Emerson Knight is introverted, eccentric, and has little to no sense of social etiquette. Good thing he’s also brilliant, rich, and (some people might say) handsome, or he’d probably be homeless. Riley Moon has just graduated from Harvard Business and Harvard Law. Her aggressive Texas spitfire attitude has helped her land her dream job as a junior analyst with mega-bank Blane-Grunwald. At least Riley Moon thought it was her dream job, until she is given her first assignment: babysitting Emerson Knight.
What starts off as an inquiry about missing bank funds in the Knight account leads to inquiries about a missing man, missing gold, and a life-and-death race across the country. Through the streets of Washington, D.C., and down into the underground vault of the Federal Reserve in New York City, an evil plan is exposed. A plan so sinister that only a megalomaniac could think it up, and only the unlikely duo of the irrepressibly charming Emerson Knight and the tenacious Riley Moon can stop it.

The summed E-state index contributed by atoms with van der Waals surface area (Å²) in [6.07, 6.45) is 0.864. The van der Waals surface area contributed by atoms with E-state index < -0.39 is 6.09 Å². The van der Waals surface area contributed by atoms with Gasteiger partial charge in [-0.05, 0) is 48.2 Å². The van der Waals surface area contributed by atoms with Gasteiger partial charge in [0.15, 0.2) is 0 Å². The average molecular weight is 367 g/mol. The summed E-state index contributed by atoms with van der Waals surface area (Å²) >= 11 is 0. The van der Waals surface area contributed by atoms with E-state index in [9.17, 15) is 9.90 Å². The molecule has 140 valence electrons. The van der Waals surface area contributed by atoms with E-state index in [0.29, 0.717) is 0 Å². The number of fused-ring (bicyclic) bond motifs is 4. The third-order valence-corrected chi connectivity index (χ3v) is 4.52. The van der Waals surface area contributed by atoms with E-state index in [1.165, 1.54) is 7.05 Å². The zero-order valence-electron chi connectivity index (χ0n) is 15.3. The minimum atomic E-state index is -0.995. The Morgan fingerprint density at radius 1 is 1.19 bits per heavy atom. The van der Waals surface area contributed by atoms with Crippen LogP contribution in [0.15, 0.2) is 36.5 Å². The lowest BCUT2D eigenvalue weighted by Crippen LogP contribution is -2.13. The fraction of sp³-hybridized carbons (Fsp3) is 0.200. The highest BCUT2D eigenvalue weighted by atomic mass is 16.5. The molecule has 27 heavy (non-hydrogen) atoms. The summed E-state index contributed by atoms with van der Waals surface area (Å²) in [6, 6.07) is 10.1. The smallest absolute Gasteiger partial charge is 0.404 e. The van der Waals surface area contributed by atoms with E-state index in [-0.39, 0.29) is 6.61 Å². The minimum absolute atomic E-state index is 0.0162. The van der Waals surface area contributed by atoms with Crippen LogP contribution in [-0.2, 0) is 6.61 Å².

Emerson Knight is a kick. He reminds me a little of the TV version of Sherlock Holmes in Sherlock, except much more endearing. He’s rich and totally eccentric and so is his family and house. Emerson is determined to actually see the gold he’s invested his money in. He doesn’t really have a reason, he just wants it. But Riley is sent to convince him otherwise. Soon they discover her boss and family are carrying out a plot to take over the world.
Now, this book should have been ridiculous. The plot–well, come on. Take over the world? But it works. Mostly because Evonavich and Sutton don’t take themselves or the story too seriously. There’s a lot of tongue-in-cheek. The story is a bit silly and fun and hugely entertaining. Puts me a little bit in mind of the silliness of Psyche or Leverage. I really enjoyed Riley and Emerson, and I found the bad guys truly bad. I also enjoyed the way the plot played out. In the end, it all made sense, even though it was utterly fantastic. I recommend it.
Available on August 16th.
Second is not quite so good. I enjoy Pamela Claire’s I-Team books. They are steamy romance thrillers and quite fun. Barely Breathing is a new romance in a new setting–Colorado with Search and Rescue instead of SEAL types. Here’s the back of the book blurb: